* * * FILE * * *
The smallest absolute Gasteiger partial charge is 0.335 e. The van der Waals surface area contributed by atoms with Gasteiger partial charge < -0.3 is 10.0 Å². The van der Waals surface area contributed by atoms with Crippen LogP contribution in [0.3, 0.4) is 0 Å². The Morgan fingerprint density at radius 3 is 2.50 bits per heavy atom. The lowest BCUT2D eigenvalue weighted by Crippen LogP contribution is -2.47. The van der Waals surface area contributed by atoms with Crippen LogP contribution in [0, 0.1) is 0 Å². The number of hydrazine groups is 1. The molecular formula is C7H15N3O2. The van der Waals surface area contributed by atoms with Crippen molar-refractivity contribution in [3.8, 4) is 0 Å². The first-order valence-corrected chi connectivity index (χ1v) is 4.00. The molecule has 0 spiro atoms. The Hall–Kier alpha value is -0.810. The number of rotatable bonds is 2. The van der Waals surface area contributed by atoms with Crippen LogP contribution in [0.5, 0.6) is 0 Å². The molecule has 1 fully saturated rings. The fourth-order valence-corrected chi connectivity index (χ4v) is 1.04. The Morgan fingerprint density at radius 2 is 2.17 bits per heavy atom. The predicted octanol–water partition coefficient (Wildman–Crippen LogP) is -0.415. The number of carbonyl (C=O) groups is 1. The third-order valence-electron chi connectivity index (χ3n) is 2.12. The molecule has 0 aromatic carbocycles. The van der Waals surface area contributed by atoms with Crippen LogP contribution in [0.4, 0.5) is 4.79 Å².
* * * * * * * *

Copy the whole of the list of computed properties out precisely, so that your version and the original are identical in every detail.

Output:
The smallest absolute Gasteiger partial charge is 0.335 e. The van der Waals surface area contributed by atoms with Gasteiger partial charge < -0.3 is 10.0 Å². The van der Waals surface area contributed by atoms with Crippen LogP contribution in [0.3, 0.4) is 0 Å². The Morgan fingerprint density at radius 3 is 2.50 bits per heavy atom. The lowest BCUT2D eigenvalue weighted by Crippen LogP contribution is -2.47. The van der Waals surface area contributed by atoms with Crippen LogP contribution in [0, 0.1) is 0 Å². The number of hydrazine groups is 1. The molecular formula is C7H15N3O2. The van der Waals surface area contributed by atoms with Crippen molar-refractivity contribution in [3.8, 4) is 0 Å². The first-order valence-corrected chi connectivity index (χ1v) is 4.00. The molecule has 0 spiro atoms. The Hall–Kier alpha value is -0.810. The number of rotatable bonds is 2. The van der Waals surface area contributed by atoms with Crippen LogP contribution in [0.5, 0.6) is 0 Å². The molecule has 1 fully saturated rings. The fourth-order valence-corrected chi connectivity index (χ4v) is 1.04. The Morgan fingerprint density at radius 2 is 2.17 bits per heavy atom. The predicted octanol–water partition coefficient (Wildman–Crippen LogP) is -0.415. The number of carbonyl (C=O) groups is 1. The third-order valence-electron chi connectivity index (χ3n) is 2.12. The molecule has 0 aromatic carbocycles. The van der Waals surface area contributed by atoms with Crippen LogP contribution in [0.4, 0.5) is 4.79 Å².